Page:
FCC’s Rosenworcel says non-service-initialized (NSI) phone policy for calling 911 should be changed
Non-service-initialized (NSI) cell phones—devices that that are not subscribed to a wireless carrier—no longer should be able to call 911 as they are today, because circumstances have changed substantially since the policy was established almost 20 years ago, FCC Commissioner Jessica Rosenworcel said during the recent APCO Emerging Technology Forum in Atlanta.
In recent years, representatives of the 911 community have called for the FCC to review rules regarding the ability for NSI phones to call 911. When the NSI rules were created in 1996, programs were established to collect NSI phones and distribute them to people in need—domestic-violence victims being a prime example—so they could dial 911 in case of emergency.
But the NSI functionality increasingly is being used to call public-safety answering points (PSAPs) with thousands of non-emergency calls—some relatively innocent, many blatantly deceitful—that absorb considerable time and resources within 911 centers. At the same time, mobile devices have become almost ubiquitous, so the need for NSI phones to call 911 has decreased dramatically.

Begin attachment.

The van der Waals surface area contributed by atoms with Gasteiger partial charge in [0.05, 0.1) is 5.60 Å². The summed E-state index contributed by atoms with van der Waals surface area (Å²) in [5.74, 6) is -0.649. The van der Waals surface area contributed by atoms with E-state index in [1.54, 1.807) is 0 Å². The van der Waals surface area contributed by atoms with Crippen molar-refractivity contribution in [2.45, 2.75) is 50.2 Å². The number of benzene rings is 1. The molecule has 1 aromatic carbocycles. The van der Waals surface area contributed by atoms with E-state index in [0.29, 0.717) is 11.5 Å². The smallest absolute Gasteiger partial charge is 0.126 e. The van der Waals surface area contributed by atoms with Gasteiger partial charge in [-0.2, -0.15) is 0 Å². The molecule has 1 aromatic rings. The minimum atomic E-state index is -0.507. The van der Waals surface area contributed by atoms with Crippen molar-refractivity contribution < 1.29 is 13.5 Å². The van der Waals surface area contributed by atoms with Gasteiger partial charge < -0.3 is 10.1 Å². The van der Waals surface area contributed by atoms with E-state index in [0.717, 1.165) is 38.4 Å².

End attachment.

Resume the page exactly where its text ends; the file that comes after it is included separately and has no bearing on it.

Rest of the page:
“So, the technology and times have changed, but our rules stay the same. And, in the interim, this has become a source of harassment,” Rosenworcel said during a question-and-answer session at the APCO event. “People now use these non-service-initialized phones to waste the time, energy and expertise of our 911 call centers.
“When I look at all of that, I think it’s time for us to get rid of this policy.”
Rosenworcel noted that the NSI issue is the focus of an ongoing proceeding at the FCC, which also wants to ensure that reasonable alternatives are provided to those that still rely on NSI devices.
“I think the challenge is just figuring out precisely how to get rid of it, so that we don’t leave anyone who might be relying on a non-service-initialized phone stuck. But it’s very clear to me that it’s time for that policy to go—it’s not 1996 anymore.”